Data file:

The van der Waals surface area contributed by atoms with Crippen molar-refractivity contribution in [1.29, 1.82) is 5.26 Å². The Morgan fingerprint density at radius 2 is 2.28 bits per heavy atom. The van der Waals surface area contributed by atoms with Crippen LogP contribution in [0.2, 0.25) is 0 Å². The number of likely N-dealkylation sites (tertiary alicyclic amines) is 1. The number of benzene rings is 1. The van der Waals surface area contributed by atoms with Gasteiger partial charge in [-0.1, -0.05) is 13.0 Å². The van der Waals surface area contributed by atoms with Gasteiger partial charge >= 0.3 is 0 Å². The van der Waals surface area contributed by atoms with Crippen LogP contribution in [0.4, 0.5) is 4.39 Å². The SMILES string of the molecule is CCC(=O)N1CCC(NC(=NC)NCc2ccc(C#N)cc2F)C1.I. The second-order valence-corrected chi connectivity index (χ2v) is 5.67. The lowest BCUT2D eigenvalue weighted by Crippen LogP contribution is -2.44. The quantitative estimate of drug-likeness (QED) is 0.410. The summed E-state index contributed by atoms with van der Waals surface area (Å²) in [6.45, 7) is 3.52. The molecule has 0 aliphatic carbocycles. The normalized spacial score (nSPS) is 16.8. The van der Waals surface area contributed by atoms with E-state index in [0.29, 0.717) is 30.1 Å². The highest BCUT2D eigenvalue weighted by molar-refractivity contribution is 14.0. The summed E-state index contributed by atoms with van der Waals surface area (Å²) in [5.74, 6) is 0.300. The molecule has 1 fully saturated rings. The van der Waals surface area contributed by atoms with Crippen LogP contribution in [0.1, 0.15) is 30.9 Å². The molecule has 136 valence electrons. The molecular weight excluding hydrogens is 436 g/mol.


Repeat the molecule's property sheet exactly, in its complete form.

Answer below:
The van der Waals surface area contributed by atoms with Crippen molar-refractivity contribution in [1.29, 1.82) is 5.26 Å². The Morgan fingerprint density at radius 2 is 2.28 bits per heavy atom. The van der Waals surface area contributed by atoms with Crippen LogP contribution in [0.2, 0.25) is 0 Å². The number of likely N-dealkylation sites (tertiary alicyclic amines) is 1. The number of benzene rings is 1. The van der Waals surface area contributed by atoms with Gasteiger partial charge in [-0.1, -0.05) is 13.0 Å². The van der Waals surface area contributed by atoms with Gasteiger partial charge >= 0.3 is 0 Å². The van der Waals surface area contributed by atoms with Crippen LogP contribution in [0.4, 0.5) is 4.39 Å². The SMILES string of the molecule is CCC(=O)N1CCC(NC(=NC)NCc2ccc(C#N)cc2F)C1.I. The second-order valence-corrected chi connectivity index (χ2v) is 5.67. The lowest BCUT2D eigenvalue weighted by Crippen LogP contribution is -2.44. The quantitative estimate of drug-likeness (QED) is 0.410. The summed E-state index contributed by atoms with van der Waals surface area (Å²) in [6.45, 7) is 3.52. The molecule has 0 aliphatic carbocycles. The normalized spacial score (nSPS) is 16.8. The van der Waals surface area contributed by atoms with E-state index in [0.29, 0.717) is 30.1 Å². The highest BCUT2D eigenvalue weighted by molar-refractivity contribution is 14.0. The summed E-state index contributed by atoms with van der Waals surface area (Å²) in [5.74, 6) is 0.300. The molecule has 1 fully saturated rings. The van der Waals surface area contributed by atoms with Crippen LogP contribution in [0.1, 0.15) is 30.9 Å². The molecule has 136 valence electrons. The molecular weight excluding hydrogens is 436 g/mol.